A Sender Policy Framework (SPF) record authorizes your emails with a mail server and confirms that you're the one sending e-mail from your domain. It does this by listing a range of IP addresses that are authorized to send on your behalf. A receiving email domain will likely detect anything outside of that range as a spoofed email or SPAM.
Refer to the steps below to verify and edit your domain's SPF records.
Check Your SPF Record Settings
Usually, your domain's SPF records are set by your IT department or domain/mail administrator. You can also check these records yourself with a tool like MX Toolbox.
Within MX Toolbox, enter your domain name in the SPF Record Lookup bar and click the button next to it. If your email address is
firstname.lastname@example.org, the domain name is
This domain doesn't have an SPF record so the tool displays "No SPF Record found" under Result.
Conversely, if your domain does have an SPF record, it displays it under Result.
Your SPF record settings are now verified. Follow the steps below to fix the record (if necessary) or to confirm the settings with your IT department or domain/mail administrator.
Add or Update Your SPF Record
If you followed the steps above and found an SPF record, there's no need to add or update it. If the tool did not find a record, your email's DNS provider provides the criteria to fix it. Popular providers include Google Workspace or Office 365. If you use these providers, you can refer to these links to confirm the settings and add or update your SPF records accordingly. Your domain administrator should be familiar with the process.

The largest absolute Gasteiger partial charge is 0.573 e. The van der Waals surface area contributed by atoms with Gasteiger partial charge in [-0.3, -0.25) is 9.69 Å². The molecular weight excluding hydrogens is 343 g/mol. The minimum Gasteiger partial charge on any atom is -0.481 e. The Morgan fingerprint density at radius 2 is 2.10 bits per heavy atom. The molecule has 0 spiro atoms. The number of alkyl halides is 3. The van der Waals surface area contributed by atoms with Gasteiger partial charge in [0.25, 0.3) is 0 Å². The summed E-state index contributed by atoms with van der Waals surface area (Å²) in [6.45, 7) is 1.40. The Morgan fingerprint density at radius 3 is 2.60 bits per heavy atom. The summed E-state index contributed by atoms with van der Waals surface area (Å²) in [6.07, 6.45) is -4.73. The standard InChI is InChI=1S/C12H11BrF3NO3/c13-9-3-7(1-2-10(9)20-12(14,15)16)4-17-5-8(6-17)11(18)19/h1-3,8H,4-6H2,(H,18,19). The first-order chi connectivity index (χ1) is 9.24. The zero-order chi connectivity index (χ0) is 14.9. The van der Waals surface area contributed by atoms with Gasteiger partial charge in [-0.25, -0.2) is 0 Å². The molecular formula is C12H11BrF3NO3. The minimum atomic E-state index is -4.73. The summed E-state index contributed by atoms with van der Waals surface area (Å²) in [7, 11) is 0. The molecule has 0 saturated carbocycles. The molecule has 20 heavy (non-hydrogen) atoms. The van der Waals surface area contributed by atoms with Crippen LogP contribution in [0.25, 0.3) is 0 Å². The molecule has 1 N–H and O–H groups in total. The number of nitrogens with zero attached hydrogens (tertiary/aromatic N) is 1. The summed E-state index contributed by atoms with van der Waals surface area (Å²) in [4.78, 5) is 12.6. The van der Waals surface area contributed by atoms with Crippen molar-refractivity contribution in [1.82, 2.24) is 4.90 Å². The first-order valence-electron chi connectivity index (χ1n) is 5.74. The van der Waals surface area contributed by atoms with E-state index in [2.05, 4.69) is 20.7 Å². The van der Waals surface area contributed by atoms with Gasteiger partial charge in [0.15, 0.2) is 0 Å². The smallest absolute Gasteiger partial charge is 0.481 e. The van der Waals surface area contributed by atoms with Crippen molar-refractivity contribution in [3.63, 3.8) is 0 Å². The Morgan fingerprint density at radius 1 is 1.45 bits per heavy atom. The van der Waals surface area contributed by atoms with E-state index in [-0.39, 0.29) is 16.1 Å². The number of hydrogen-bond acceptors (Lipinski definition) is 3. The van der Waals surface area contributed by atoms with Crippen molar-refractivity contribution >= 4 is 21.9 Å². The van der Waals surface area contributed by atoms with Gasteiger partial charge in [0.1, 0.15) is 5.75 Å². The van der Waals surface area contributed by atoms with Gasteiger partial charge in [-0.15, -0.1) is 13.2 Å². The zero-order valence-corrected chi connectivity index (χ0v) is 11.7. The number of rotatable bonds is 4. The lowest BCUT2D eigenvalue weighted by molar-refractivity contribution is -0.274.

- Google Workspace:
- Office 365:
If you're the IT or domain administrator for your organization, verify that you have the correct list of IP addresses; it's easy to switch a few numbers around accidentally. Email servers could continue to mark your emails as SPAM if you misconfigure your SPF record.
Fix Other Possible SPAM Issues
Correct SPF records are only one part of making sure your emails are delivered. You should set up DKIM (Domain Keys Identified Mail) and DMARC (Domain-based Message Authentication, Reporting & Conformance) policies to further validate your organization's domain and prevent e-mail bounces.
Read the Avoid SPAM filters article for more information about other potential SPAM concerns and best practices.